Four Chestnut Kings When I read poetry, it’s not customary to do it in one sitting, since verse can be overbearing at times, especially when the verse in question is condensed with a large amount of information or emotional overdraws. So, to break that cycle of lyricentric text, I will make a little break and explore the wonders of my culture with you. In the Portuguese province where I grew up and still live, Ribatejo, there used to be a big amount of agriculture. In fact, most of my family still works in that field, working sun to sun along the plantations of Tagus. These men and women who journeyed from far to find work at the river basin, commonly denominated “gaibéus”, worked seasonally in the process of removing weed and debris from the yearly plantations, along with cleaning the non- cultivated fields in order to avoid crop-destroying vermin and wild-fires. Being a descendent of such inspiring figures whose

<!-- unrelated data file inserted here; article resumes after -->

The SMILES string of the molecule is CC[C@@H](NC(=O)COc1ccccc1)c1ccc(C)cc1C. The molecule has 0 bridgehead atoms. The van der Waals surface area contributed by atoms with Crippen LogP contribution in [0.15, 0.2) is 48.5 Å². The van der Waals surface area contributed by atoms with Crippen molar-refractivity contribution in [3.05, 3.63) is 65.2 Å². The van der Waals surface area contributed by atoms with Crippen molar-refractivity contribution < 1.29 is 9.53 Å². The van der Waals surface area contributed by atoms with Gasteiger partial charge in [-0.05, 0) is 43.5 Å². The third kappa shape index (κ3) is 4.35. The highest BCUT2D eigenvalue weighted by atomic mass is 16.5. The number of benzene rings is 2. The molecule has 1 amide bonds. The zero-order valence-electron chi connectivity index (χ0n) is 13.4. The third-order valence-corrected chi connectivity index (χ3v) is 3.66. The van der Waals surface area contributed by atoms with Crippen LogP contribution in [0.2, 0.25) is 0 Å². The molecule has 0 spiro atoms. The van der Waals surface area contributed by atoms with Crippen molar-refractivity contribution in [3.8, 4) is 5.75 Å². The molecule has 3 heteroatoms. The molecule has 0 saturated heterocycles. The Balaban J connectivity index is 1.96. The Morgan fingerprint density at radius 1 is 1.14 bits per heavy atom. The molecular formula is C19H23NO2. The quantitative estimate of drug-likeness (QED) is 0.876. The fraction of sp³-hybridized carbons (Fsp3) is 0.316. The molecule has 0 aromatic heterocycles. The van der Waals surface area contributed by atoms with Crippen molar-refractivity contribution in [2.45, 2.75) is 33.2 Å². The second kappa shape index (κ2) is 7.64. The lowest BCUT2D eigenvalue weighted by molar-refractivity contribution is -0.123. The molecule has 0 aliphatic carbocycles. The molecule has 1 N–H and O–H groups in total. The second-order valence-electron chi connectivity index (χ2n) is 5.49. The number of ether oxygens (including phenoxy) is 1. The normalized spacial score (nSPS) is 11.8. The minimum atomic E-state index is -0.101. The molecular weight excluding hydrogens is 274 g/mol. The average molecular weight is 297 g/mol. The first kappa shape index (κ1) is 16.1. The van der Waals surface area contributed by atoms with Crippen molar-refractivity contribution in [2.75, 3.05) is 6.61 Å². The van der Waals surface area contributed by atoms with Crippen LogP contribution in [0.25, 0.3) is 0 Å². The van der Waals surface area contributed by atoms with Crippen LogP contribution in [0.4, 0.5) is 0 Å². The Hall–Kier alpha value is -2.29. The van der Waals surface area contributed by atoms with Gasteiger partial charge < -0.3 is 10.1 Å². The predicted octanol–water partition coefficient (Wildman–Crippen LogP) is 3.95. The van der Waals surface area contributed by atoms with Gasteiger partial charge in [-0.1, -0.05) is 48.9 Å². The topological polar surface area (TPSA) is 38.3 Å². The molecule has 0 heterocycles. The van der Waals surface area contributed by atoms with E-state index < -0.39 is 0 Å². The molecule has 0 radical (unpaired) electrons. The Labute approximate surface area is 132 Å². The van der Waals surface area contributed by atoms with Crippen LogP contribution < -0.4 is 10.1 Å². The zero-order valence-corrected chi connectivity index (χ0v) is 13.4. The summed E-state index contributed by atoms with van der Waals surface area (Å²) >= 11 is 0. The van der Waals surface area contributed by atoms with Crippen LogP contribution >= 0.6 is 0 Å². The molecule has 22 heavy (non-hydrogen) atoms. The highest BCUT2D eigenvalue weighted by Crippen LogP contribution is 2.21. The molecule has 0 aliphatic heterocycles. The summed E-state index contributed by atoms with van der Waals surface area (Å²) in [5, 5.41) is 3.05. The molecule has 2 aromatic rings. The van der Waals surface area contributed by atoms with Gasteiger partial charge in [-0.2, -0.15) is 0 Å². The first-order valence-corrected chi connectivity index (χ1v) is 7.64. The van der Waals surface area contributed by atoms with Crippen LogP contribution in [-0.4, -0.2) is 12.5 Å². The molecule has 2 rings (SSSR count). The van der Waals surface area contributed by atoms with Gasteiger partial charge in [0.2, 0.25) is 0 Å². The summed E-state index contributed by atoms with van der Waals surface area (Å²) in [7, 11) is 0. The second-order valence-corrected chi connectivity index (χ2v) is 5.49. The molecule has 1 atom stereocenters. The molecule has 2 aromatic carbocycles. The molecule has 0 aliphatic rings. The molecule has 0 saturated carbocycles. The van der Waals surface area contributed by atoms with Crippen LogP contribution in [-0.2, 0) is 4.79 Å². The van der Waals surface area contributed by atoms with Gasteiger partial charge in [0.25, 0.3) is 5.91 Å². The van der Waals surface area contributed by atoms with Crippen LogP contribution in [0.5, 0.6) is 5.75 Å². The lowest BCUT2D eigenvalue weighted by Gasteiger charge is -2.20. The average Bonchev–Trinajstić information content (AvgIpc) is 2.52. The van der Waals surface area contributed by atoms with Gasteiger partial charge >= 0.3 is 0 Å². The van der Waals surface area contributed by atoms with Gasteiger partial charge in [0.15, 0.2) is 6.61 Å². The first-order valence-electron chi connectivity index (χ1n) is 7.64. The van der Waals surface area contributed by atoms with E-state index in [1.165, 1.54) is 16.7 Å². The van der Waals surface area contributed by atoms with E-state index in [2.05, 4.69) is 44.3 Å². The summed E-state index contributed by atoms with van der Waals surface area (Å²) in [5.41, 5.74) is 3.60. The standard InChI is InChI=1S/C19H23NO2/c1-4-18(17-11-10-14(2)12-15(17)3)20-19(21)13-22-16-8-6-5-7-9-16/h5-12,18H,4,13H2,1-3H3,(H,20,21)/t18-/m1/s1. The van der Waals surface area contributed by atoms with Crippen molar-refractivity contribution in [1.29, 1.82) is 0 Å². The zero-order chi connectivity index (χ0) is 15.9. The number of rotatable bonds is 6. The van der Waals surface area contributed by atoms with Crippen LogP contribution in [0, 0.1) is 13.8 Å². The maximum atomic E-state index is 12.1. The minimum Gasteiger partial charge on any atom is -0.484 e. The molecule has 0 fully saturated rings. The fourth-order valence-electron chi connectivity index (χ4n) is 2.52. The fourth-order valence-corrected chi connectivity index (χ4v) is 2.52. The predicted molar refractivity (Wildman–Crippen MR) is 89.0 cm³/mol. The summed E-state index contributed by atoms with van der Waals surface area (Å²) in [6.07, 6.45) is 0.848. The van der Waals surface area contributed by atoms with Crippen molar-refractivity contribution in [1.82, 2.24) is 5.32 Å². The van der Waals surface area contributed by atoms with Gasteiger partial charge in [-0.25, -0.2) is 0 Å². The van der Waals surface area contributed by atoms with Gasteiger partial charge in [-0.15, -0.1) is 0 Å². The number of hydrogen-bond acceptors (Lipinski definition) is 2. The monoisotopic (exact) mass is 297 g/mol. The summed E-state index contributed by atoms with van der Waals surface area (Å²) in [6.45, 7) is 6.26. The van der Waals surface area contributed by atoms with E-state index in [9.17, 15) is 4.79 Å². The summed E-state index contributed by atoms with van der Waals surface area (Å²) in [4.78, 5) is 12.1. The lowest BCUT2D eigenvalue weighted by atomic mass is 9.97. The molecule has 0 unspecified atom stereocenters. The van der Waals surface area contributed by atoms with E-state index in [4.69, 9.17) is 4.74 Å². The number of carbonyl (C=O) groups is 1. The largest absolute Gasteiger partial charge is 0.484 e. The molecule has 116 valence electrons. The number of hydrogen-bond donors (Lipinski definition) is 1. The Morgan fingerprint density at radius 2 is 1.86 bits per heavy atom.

Life wavers between confusions for me. I’ve tried soft and hard to maintain distant from emotions in this platform, not out of purity or privacy, but because I’m a very difficult transmitter. There are little truths to me, but one is that of terrorising conveyance, that of emotion as a motor of erosion. I’m a guy that — for better or for worse— was built out of isolation, out of solitude. My strive to read, to write, to view and rejoice, is no less than a reach for company beyond that creeping confusion. If, for lifetimes, I could learn and apply literary knowledge, I could perhaps understand the stem of my misery. But it seems to have deepened instead. At nineteen, I received the diagnosis of dysthymia, which is a condemning illness for any sane mind. To believe that my continuity in this world would be paved with sadness, inexplicable sadness, original sadness. It is woven into me, it